12 Eye-Opening Scientific Facts About Binge Eating

woman sneaking cupcakesLet's be clear: We all overeat every once in a while. (Thank you, Thanksgiving dinner.) And many of us joke that we binge on pizza around our periods or ice cream when we're upset. But binge eating is actually a serious -- make that devastating -- disorder. And 3.5 percent of women in America will struggle with uncontrollable overeating in their lifetime.


People who binge eat consume large quantities of food in a relatively short amount of time. It's not satisfying. Rather, it can feel scary and like your body is out of control.

Here's what else you may not know about binge eating -- but should.

1. Binge eating is THE most common eating disorder. And it's not just women who are affected. Two percent of men and up to 1 percent of adolescents in the US struggle with it, too.

2. It strikes men and women at different times. Women are most likely to start binge eating in early adulthood. But for men, midlife is the most common time of onset.

3. The cause of binge-eating disorder (BED) is a mystery. But researchers do think brain chemistry is largely to blame. There could be an irregularity, for instance, in the chemicals that control your food intake. That imbalance may also cause you to crave certain foods more intensely. Family history plays a part, too, in who develops BED, as does being exposed to certain traumatic life experiences.

4.  Overindulging once doesn't mean you have a problem. Binge eating (on average) means that you're overeating at least once a week for three months.

5. "Undoing what you've done" isn't necessarily a part of binge eating. People with other EDs may vomit or exercise to get rid of the calories they've eaten. But people with BED don't routinely purge.

6. Athletes with perfect bodies may binge more than you think. Sure, athletes are hyperaware of what they eat and strive to stay a certain weight and shape. But a Spanish study found that professional athletes are at significant risk of developing BED, which is at least partly caused by that same obsession with calorie restriction.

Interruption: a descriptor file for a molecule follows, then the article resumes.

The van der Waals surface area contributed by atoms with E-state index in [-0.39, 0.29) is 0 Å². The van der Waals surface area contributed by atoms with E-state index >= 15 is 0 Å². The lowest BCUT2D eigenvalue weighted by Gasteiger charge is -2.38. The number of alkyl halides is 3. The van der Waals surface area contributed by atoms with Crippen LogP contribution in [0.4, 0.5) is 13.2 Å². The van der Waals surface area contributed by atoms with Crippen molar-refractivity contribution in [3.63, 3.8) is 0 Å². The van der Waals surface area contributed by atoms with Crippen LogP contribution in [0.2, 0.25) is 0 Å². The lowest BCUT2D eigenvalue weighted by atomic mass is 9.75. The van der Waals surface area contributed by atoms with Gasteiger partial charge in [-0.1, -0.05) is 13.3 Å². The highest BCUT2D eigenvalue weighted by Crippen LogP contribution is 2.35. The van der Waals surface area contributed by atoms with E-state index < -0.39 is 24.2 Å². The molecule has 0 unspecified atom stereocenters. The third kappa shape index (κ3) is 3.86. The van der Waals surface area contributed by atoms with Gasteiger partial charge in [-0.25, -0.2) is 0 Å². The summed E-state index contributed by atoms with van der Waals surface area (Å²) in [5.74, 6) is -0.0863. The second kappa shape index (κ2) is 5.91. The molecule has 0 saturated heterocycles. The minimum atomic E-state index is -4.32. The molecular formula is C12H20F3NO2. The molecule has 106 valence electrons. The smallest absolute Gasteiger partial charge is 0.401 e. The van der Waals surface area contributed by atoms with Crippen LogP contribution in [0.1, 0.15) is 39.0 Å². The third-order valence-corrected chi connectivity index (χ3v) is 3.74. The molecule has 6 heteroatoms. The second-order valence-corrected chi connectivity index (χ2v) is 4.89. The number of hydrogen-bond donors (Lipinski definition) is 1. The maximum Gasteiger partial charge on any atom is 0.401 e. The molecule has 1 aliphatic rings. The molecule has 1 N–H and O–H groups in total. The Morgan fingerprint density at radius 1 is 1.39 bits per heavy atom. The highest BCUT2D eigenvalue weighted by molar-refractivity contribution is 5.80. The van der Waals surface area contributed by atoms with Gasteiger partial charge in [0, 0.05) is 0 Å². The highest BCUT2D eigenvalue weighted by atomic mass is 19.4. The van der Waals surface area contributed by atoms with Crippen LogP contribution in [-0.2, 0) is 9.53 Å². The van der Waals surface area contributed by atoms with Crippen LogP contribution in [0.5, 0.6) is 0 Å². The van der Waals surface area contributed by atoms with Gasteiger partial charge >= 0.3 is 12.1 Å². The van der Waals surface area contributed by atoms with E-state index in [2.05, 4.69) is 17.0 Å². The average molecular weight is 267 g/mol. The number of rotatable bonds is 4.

More from The Stir: 8 Signs Your Daughter May Have an Eating Disorder

7. Binge eating can be life threatening. People who routinely binge are at risk of some serious health issues including type 2 diabetes, heart disease, osteoarthritis, sleep apnea, depression, anxiety, and polycystic ovary syndrome (PCOS).

8. Certain personality types are associated with BED. People who binge eat tend to have a strong need to be in control, have difficulty expressing their feelings, and have perfectionistic tendencies. They're also people-pleasers who are prone to rigid, "all or nothing" thinking.

9. Hunger has very little to do with binge eating. Rather, overeating serves as a way to relieve stress or "swallow" negative feelings. Many people report feeling angry, worthless, anxious, or ashamed right before a binge.

10. Medication may help. A drug called Vyvanse can help supress the desire to binge eat. Still, because emotions play such a large role in the disorder, seeking help from a therapist, who can help ID eating triggers and change your mindset about food, is crucial.

11. Equine therapy can ease BED symptoms. Working with, and riding, horses has been shown to help people be more aware and comfortable with their bodies, as well as more assertive and confident -- all important steps towards ED recovery.

12. Mindfulness is an effective tool. Learning to be super-aware of how your food looks, tastes, and feels on your tongue -- then savoring every bite slowly -- has proven to be a powerful technique to reduce binges.


Think you might need help with your eating? Contact the National Eating Disorders Association (NEDA) at 800-931-2237.


Image via wavebreakmedia/Shutterstock

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